· Size/shape (Eskimo vs. Masai)
· Insulation (layering/type)
· Fat (as insulation)
· Shell/core (shunt blood to core) shell acts as a thermal barrier
Total = Heat Retention
Heat Production – (positive factors)
· Exercise, shivering Limited by:
· Fuel stores (glycogen)
· Fluid status (efficient exercise)
· Food intake (kindling, sticks, logs)
Total = Heat Production
COLD WEATHER INJURIES
Cold weather-related injuries include: injuries due to decreased temperature (hypothermia, frostbite, nonfreezing cold injury), injuries due to heaters, carbon monoxide poisoning, and accidents due to impaired physical and/or mental function resulting from cold stress. Cold weather injuries can also occur in warmer ambient temperatures when an individual is wet due to rain or water immersion.
Hypothermia is defined as a body core temperature below 95°F/35°C. Hypothermia is usually characterized as mild, moderate, or severe, based on body core temperature. In order to properly diagnose hypothermia, core temperature must be measured rectally with a thermometer with an extended low range scale. Oral and tympanic temperatures will not yield accurate results in a cold environment, even when care is taken to use the best technique.
- Hypothermia occurs when heat loss is greater than heat production. This can occur suddenly, such as during partial or total immersion in cold water, or over hours or days, such as during extended operations or survival situations.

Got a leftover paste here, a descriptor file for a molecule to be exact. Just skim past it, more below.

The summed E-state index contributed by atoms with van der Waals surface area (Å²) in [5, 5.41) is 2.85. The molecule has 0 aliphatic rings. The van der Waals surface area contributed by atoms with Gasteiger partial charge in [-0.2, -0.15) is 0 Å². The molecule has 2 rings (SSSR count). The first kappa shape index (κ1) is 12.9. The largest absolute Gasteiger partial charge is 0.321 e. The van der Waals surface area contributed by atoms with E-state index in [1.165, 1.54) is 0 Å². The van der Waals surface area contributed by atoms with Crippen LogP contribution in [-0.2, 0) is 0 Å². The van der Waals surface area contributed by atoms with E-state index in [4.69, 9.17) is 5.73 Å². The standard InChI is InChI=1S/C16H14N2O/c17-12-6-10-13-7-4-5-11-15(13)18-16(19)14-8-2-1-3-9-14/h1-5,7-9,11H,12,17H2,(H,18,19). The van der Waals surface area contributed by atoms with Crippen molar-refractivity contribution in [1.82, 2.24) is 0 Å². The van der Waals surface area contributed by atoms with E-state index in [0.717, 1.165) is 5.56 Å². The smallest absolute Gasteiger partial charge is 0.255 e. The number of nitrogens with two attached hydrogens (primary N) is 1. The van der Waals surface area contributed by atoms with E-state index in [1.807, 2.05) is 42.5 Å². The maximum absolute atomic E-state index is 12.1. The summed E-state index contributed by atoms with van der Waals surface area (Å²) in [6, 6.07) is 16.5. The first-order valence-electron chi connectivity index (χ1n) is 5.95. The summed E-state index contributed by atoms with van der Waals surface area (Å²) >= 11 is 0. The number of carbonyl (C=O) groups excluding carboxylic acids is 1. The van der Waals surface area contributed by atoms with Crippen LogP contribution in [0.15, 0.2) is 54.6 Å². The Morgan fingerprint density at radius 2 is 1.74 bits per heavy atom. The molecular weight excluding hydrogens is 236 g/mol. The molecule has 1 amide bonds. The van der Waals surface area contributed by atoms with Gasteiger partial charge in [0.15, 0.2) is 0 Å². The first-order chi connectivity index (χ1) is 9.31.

- Hypothermia may occur at temperatures above freezing, especially when a person’s skin or clothing is wet.
- Vigorous shivering is typically present. Shivering may decrease or cease as core temperature continues to fall.
- Onset of hypothermia is typically associated with the so-called “umbles”, the grumbles, mumbles, stumbles and fumbles that increase as cold affects muscle and nerve function.
- Symptoms of hypothermia consist of confusion, sleepiness, slurred speech, shallow breathing, weak pulse, low blood pressure, change in behavior and/or poor control over body movements/slow reactions.
- The keys to preventing hypothermia are layering clothing and staying dry. Remember the acronym COLD:
Keep it Clean
Wear it Loose and in Layers
Keep it Dry
- Layers can be removed as ambient temperature or physical activity increases, which can reduce sweating and moisture build-up within clothing.
- The goals for field management of hypothermia are to rescue, examine, insulate, and rapidly transport. If untreated, hypothermia is a true medical emergency and requires evacuation.
- Rewarming techniques include: Soldiers generating their own heat via shivering or exercise, insulating against further heat losses, use of heat on the skin and direct delivery of heat to the core. The latter can only be performed in a hospital setting.
- The use of external heat on the skin (radiant heat, hot water bottles, electric blankets) should only be applied to individuals who have ceased shivering or have a toxicological vasodilation that increases heat loss. Patients must be closely monitored and reassessed frequently to prevent burns.
- For most cases, moving the individual to a warmer location, replacing wet clothing and movement/light exercise are sufficient to restore core temperature.